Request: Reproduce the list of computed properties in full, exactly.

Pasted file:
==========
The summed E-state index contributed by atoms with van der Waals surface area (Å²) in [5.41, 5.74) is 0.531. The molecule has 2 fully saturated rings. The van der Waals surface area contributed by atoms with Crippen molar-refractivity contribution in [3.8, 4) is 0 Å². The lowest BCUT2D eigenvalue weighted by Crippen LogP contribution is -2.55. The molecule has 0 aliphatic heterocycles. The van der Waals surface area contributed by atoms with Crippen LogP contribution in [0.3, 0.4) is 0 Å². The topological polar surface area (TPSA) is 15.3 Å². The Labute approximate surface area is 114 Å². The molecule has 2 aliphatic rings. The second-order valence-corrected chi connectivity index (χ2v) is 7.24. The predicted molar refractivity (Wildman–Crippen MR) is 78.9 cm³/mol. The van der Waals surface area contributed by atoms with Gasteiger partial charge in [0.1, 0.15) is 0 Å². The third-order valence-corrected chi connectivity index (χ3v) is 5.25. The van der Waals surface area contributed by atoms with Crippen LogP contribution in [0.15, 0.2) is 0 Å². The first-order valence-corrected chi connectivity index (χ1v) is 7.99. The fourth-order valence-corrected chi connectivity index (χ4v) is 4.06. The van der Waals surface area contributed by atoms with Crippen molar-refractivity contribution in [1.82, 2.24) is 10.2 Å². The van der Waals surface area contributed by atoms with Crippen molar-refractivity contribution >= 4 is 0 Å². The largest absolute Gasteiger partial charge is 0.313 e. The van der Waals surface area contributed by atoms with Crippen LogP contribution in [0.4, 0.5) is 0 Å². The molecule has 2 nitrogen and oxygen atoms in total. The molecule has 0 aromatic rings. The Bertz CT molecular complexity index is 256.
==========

The summed E-state index contributed by atoms with van der Waals surface area (Å²) in [5.41, 5.74) is 0.531. The molecule has 2 fully saturated rings. The van der Waals surface area contributed by atoms with Crippen molar-refractivity contribution in [3.8, 4) is 0 Å². The lowest BCUT2D eigenvalue weighted by Crippen LogP contribution is -2.55. The molecule has 0 aliphatic heterocycles. The van der Waals surface area contributed by atoms with Crippen LogP contribution in [0.3, 0.4) is 0 Å². The topological polar surface area (TPSA) is 15.3 Å². The Labute approximate surface area is 114 Å². The molecule has 2 aliphatic rings. The second-order valence-corrected chi connectivity index (χ2v) is 7.24. The predicted molar refractivity (Wildman–Crippen MR) is 78.9 cm³/mol. The van der Waals surface area contributed by atoms with Gasteiger partial charge in [0.1, 0.15) is 0 Å². The third-order valence-corrected chi connectivity index (χ3v) is 5.25. The van der Waals surface area contributed by atoms with Crippen LogP contribution in [0.15, 0.2) is 0 Å². The first-order valence-corrected chi connectivity index (χ1v) is 7.99. The fourth-order valence-corrected chi connectivity index (χ4v) is 4.06. The van der Waals surface area contributed by atoms with Crippen molar-refractivity contribution in [1.82, 2.24) is 10.2 Å². The van der Waals surface area contributed by atoms with Crippen molar-refractivity contribution >= 4 is 0 Å². The largest absolute Gasteiger partial charge is 0.313 e. The van der Waals surface area contributed by atoms with Crippen LogP contribution in [0.4, 0.5) is 0 Å². The molecule has 2 nitrogen and oxygen atoms in total. The molecule has 0 aromatic rings. The Bertz CT molecular complexity index is 256.